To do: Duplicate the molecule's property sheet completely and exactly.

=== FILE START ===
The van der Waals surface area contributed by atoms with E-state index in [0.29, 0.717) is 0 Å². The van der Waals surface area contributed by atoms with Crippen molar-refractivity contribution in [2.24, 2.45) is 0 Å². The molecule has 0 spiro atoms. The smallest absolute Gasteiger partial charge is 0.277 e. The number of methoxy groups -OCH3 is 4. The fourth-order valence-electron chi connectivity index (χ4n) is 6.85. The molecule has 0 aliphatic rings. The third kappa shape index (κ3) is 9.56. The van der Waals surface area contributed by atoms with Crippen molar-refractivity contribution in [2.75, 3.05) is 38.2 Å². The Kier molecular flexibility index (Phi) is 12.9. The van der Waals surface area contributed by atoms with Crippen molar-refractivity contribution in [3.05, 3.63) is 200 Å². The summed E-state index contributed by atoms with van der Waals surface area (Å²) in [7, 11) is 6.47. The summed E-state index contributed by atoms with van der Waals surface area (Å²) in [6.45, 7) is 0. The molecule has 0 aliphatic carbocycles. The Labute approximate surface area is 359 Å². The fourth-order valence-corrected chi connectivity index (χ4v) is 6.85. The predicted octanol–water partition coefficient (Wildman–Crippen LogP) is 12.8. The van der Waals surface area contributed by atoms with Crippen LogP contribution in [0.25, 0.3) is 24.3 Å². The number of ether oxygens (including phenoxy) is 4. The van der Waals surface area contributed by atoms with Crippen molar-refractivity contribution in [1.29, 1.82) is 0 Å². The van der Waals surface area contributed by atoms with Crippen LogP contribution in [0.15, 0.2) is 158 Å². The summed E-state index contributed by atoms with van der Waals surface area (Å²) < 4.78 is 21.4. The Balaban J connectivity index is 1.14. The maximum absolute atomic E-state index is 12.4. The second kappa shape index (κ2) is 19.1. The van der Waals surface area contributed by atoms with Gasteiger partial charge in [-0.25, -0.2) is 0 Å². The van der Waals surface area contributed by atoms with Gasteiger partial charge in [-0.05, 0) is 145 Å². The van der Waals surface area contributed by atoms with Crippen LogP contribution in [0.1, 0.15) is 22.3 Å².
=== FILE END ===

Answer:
The van der Waals surface area contributed by atoms with E-state index in [0.29, 0.717) is 0 Å². The van der Waals surface area contributed by atoms with Crippen molar-refractivity contribution in [2.24, 2.45) is 0 Å². The molecule has 0 spiro atoms. The smallest absolute Gasteiger partial charge is 0.277 e. The number of methoxy groups -OCH3 is 4. The fourth-order valence-electron chi connectivity index (χ4n) is 6.85. The molecule has 0 aliphatic rings. The third kappa shape index (κ3) is 9.56. The van der Waals surface area contributed by atoms with Crippen molar-refractivity contribution in [2.75, 3.05) is 38.2 Å². The Kier molecular flexibility index (Phi) is 12.9. The van der Waals surface area contributed by atoms with Crippen molar-refractivity contribution in [3.05, 3.63) is 200 Å². The summed E-state index contributed by atoms with van der Waals surface area (Å²) in [7, 11) is 6.47. The summed E-state index contributed by atoms with van der Waals surface area (Å²) in [6.45, 7) is 0. The molecule has 0 aliphatic carbocycles. The Labute approximate surface area is 359 Å². The fourth-order valence-corrected chi connectivity index (χ4v) is 6.85. The predicted octanol–water partition coefficient (Wildman–Crippen LogP) is 12.8. The van der Waals surface area contributed by atoms with Crippen LogP contribution in [0.25, 0.3) is 24.3 Å². The number of ether oxygens (including phenoxy) is 4. The van der Waals surface area contributed by atoms with Crippen molar-refractivity contribution in [1.29, 1.82) is 0 Å². The van der Waals surface area contributed by atoms with Crippen LogP contribution in [0.15, 0.2) is 158 Å². The summed E-state index contributed by atoms with van der Waals surface area (Å²) < 4.78 is 21.4. The Balaban J connectivity index is 1.14. The maximum absolute atomic E-state index is 12.4. The second kappa shape index (κ2) is 19.1. The van der Waals surface area contributed by atoms with Gasteiger partial charge in [-0.25, -0.2) is 0 Å². The van der Waals surface area contributed by atoms with Gasteiger partial charge in [-0.05, 0) is 145 Å². The van der Waals surface area contributed by atoms with Crippen LogP contribution in [0.1, 0.15) is 22.3 Å².